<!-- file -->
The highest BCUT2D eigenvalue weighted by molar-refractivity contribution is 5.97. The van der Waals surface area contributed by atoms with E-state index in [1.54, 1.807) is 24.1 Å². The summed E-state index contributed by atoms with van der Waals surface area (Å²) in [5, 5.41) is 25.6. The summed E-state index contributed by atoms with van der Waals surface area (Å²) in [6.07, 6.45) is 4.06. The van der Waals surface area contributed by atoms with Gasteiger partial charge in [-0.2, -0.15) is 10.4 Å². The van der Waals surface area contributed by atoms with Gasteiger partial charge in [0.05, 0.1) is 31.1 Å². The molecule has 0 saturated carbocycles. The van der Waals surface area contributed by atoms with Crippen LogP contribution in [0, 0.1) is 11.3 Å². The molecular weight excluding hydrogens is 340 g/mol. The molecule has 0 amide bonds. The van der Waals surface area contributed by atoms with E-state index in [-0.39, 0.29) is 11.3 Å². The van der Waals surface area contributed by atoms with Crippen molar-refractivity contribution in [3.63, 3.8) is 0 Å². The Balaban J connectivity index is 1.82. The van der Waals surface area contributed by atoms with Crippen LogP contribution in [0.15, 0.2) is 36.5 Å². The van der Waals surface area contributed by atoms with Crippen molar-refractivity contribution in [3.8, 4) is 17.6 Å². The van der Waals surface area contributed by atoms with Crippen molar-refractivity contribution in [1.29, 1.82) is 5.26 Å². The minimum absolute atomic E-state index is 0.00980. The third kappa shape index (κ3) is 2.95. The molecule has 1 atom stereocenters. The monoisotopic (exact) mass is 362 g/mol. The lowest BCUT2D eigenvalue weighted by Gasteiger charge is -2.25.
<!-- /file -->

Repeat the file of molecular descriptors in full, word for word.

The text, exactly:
The highest BCUT2D eigenvalue weighted by molar-refractivity contribution is 5.97. The van der Waals surface area contributed by atoms with E-state index in [1.54, 1.807) is 24.1 Å². The summed E-state index contributed by atoms with van der Waals surface area (Å²) in [5, 5.41) is 25.6. The summed E-state index contributed by atoms with van der Waals surface area (Å²) in [6.07, 6.45) is 4.06. The van der Waals surface area contributed by atoms with Gasteiger partial charge in [-0.2, -0.15) is 10.4 Å². The van der Waals surface area contributed by atoms with Gasteiger partial charge in [0.05, 0.1) is 31.1 Å². The molecule has 0 saturated carbocycles. The van der Waals surface area contributed by atoms with Crippen LogP contribution in [0, 0.1) is 11.3 Å². The molecular weight excluding hydrogens is 340 g/mol. The molecule has 0 amide bonds. The van der Waals surface area contributed by atoms with E-state index in [-0.39, 0.29) is 11.3 Å². The van der Waals surface area contributed by atoms with Crippen molar-refractivity contribution in [3.63, 3.8) is 0 Å². The Balaban J connectivity index is 1.82. The van der Waals surface area contributed by atoms with Crippen LogP contribution in [0.15, 0.2) is 36.5 Å². The van der Waals surface area contributed by atoms with Crippen molar-refractivity contribution in [3.8, 4) is 17.6 Å². The van der Waals surface area contributed by atoms with Crippen molar-refractivity contribution in [1.29, 1.82) is 5.26 Å². The minimum absolute atomic E-state index is 0.00980. The third kappa shape index (κ3) is 2.95. The molecule has 1 atom stereocenters. The monoisotopic (exact) mass is 362 g/mol. The lowest BCUT2D eigenvalue weighted by Gasteiger charge is -2.25.